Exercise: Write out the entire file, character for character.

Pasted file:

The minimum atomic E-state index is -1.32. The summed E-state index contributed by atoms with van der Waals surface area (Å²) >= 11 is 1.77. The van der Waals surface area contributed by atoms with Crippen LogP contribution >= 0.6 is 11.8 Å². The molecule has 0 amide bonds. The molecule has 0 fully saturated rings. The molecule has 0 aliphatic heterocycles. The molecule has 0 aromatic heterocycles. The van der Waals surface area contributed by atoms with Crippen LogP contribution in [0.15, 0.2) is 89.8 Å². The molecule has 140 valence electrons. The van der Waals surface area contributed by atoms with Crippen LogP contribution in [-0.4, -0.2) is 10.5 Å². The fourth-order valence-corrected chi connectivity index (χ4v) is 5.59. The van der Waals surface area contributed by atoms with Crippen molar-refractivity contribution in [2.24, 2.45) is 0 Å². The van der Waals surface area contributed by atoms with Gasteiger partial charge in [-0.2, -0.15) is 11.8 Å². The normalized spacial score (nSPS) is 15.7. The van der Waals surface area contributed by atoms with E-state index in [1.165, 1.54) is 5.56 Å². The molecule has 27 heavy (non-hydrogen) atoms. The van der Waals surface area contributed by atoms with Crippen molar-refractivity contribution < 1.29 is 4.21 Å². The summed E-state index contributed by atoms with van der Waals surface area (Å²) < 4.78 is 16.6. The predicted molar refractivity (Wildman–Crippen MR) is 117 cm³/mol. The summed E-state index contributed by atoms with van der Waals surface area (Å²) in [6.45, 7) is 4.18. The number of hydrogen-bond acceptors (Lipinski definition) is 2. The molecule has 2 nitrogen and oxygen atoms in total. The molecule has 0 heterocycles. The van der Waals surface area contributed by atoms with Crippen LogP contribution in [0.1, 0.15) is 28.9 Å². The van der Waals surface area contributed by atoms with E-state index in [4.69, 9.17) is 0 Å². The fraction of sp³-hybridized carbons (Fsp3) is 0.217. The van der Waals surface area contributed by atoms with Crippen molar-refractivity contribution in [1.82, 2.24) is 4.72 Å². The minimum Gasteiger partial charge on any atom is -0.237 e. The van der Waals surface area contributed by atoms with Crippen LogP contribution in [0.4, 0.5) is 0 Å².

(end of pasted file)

The minimum atomic E-state index is -1.32. The summed E-state index contributed by atoms with van der Waals surface area (Å²) >= 11 is 1.77. The van der Waals surface area contributed by atoms with Crippen LogP contribution >= 0.6 is 11.8 Å². The molecule has 0 amide bonds. The molecule has 0 fully saturated rings. The molecule has 0 aliphatic heterocycles. The molecule has 0 aromatic heterocycles. The van der Waals surface area contributed by atoms with Crippen LogP contribution in [0.15, 0.2) is 89.8 Å². The molecule has 140 valence electrons. The van der Waals surface area contributed by atoms with Crippen LogP contribution in [-0.4, -0.2) is 10.5 Å². The fourth-order valence-corrected chi connectivity index (χ4v) is 5.59. The van der Waals surface area contributed by atoms with Crippen molar-refractivity contribution in [2.24, 2.45) is 0 Å². The van der Waals surface area contributed by atoms with Gasteiger partial charge in [-0.2, -0.15) is 11.8 Å². The normalized spacial score (nSPS) is 15.7. The van der Waals surface area contributed by atoms with E-state index in [1.165, 1.54) is 5.56 Å². The molecule has 27 heavy (non-hydrogen) atoms. The van der Waals surface area contributed by atoms with Crippen molar-refractivity contribution < 1.29 is 4.21 Å². The summed E-state index contributed by atoms with van der Waals surface area (Å²) < 4.78 is 16.6. The predicted molar refractivity (Wildman–Crippen MR) is 117 cm³/mol. The summed E-state index contributed by atoms with van der Waals surface area (Å²) in [6.45, 7) is 4.18. The number of hydrogen-bond acceptors (Lipinski definition) is 2. The molecule has 2 nitrogen and oxygen atoms in total. The molecule has 0 heterocycles. The van der Waals surface area contributed by atoms with Crippen LogP contribution in [0.1, 0.15) is 28.9 Å². The van der Waals surface area contributed by atoms with E-state index in [4.69, 9.17) is 0 Å². The fraction of sp³-hybridized carbons (Fsp3) is 0.217. The van der Waals surface area contributed by atoms with Crippen molar-refractivity contribution in [1.82, 2.24) is 4.72 Å². The minimum Gasteiger partial charge on any atom is -0.237 e. The van der Waals surface area contributed by atoms with Crippen LogP contribution in [0.4, 0.5) is 0 Å².